Bangladesh factory victims fail to receive compensation

PPI

DHAKA: Some victims of Bangladesh’s worst industrial disaster said on Monday they have still not received promised compensation, days after a deadline for payments from a multi-million dollar fund backed by Western retailers.
Victims, many of whom suffered horrific injuries when the Rana Plaza garment factory collapsed last year killing 1,138 people, said they feared authorities had bungled payments they were supposed to receive by April 23. 
“I am still staying at the hospital and am running short of money,” said Rehana Akhter, 22, who lost her left leg in the disaster.
“Still no one has said whether I will get the compensation or not. If I don’t get the money I’ll have no choice but to start begging,” she said.
“I am not alone. A lot of Rana Plaza victims haven’t got any money. I think some people may have stolen our compensation.”
It is unclear how many victims have not been paid, but a Bangladesh government team helping to coordinate the payments said it has received complaints from around 50 victims.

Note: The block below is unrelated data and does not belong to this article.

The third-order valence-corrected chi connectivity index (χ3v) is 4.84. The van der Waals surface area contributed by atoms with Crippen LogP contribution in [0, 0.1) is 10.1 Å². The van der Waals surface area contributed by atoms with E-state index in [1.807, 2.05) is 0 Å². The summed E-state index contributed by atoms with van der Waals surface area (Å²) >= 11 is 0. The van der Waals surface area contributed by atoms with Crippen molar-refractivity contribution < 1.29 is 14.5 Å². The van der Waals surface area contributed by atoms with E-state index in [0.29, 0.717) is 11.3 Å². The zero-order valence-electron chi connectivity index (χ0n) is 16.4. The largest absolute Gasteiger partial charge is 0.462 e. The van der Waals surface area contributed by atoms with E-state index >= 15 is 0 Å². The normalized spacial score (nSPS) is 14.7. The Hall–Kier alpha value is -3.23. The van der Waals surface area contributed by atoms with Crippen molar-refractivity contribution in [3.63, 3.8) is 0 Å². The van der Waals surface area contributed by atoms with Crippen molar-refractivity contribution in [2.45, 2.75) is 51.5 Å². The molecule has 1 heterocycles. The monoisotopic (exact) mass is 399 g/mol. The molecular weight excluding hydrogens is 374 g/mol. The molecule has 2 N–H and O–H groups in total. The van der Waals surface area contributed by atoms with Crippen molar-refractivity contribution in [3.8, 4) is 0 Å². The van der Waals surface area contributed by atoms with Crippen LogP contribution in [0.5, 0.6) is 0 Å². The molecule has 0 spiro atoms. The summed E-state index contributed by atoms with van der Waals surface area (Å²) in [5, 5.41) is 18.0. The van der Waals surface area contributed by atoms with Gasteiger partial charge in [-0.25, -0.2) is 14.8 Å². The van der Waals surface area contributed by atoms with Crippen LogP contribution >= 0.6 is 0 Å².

The nine-storey factory complex on the outskirts of Dhaka, where workers spent long hours stitching clothes for Western brands for low pay, collapsed on April 24 last year.
A compensation fund managed by the International Labour Organisation (ILO) started making its first payments of $640 for each of the survivors and families of the deceased last week.
Western retailers have contributed just $15 million to the proposed $40-million fund which promised to compensate around 3,000 families of the dead and injured.
Anxiety over the payments underlines the desperate situation facing many of the victims who are still too injured and traumatised to work.
Mojtaba Kazazi, head of the ILO’s Rana Plaza Claims Administration, said payments have been delayed for “a number of victims” because required personal details have not been provided.
“A number of claimants have already contacted us and we are arranging for their payments,” he said in an email, urging victims not to panic.
“We had to decide between a few days of delay for some legitimate claimants and making payments to some non-claimants by mistake. We need to safeguard the limited funds we have for legitimate claimants.” 
Unions and victims marked the one-year anniversary of the disaster last week with protests, accusing retailers of “forgetting and failing” victims.
The tragedy focused attention on lax safety standards and often abusive working conditions in Bangladesh, the world’s second-biggest clothing producer after China.

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